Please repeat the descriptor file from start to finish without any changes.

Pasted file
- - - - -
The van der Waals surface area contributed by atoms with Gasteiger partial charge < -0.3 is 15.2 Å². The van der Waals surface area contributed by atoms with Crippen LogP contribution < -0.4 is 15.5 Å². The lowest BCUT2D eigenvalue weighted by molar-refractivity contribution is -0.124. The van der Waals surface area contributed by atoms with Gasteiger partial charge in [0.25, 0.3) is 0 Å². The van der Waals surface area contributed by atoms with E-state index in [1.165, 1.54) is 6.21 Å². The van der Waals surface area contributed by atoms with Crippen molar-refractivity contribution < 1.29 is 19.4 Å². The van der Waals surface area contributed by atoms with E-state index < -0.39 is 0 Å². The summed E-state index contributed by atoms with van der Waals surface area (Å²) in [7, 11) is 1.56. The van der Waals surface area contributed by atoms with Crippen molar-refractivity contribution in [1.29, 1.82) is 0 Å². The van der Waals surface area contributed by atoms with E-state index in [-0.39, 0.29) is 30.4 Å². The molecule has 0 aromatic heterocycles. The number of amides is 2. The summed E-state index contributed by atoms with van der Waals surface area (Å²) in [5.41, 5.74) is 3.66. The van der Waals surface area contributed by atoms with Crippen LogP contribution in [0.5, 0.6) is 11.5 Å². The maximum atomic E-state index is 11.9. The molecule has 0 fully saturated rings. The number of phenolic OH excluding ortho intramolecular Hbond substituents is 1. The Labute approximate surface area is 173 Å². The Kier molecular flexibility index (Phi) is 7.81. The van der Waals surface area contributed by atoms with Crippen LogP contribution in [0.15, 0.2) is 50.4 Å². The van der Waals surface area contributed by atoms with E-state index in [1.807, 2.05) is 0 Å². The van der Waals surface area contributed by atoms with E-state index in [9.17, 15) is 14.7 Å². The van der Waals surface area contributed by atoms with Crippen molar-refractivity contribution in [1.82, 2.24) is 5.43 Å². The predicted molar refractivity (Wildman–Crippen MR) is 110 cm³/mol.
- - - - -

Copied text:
The van der Waals surface area contributed by atoms with Gasteiger partial charge < -0.3 is 15.2 Å². The van der Waals surface area contributed by atoms with Crippen LogP contribution < -0.4 is 15.5 Å². The lowest BCUT2D eigenvalue weighted by molar-refractivity contribution is -0.124. The van der Waals surface area contributed by atoms with Gasteiger partial charge in [0.25, 0.3) is 0 Å². The van der Waals surface area contributed by atoms with E-state index in [1.165, 1.54) is 6.21 Å². The van der Waals surface area contributed by atoms with Crippen molar-refractivity contribution < 1.29 is 19.4 Å². The van der Waals surface area contributed by atoms with E-state index < -0.39 is 0 Å². The summed E-state index contributed by atoms with van der Waals surface area (Å²) in [7, 11) is 1.56. The van der Waals surface area contributed by atoms with Crippen molar-refractivity contribution in [1.29, 1.82) is 0 Å². The van der Waals surface area contributed by atoms with E-state index in [-0.39, 0.29) is 30.4 Å². The molecule has 0 aromatic heterocycles. The number of amides is 2. The summed E-state index contributed by atoms with van der Waals surface area (Å²) in [5.41, 5.74) is 3.66. The van der Waals surface area contributed by atoms with Crippen LogP contribution in [0.5, 0.6) is 11.5 Å². The maximum atomic E-state index is 11.9. The molecule has 0 fully saturated rings. The number of phenolic OH excluding ortho intramolecular Hbond substituents is 1. The Labute approximate surface area is 173 Å². The Kier molecular flexibility index (Phi) is 7.81. The van der Waals surface area contributed by atoms with Crippen LogP contribution in [0.15, 0.2) is 50.4 Å². The van der Waals surface area contributed by atoms with E-state index in [1.807, 2.05) is 0 Å². The van der Waals surface area contributed by atoms with E-state index in [9.17, 15) is 14.7 Å². The van der Waals surface area contributed by atoms with Crippen molar-refractivity contribution in [1.82, 2.24) is 5.43 Å². The predicted molar refractivity (Wildman–Crippen MR) is 110 cm³/mol.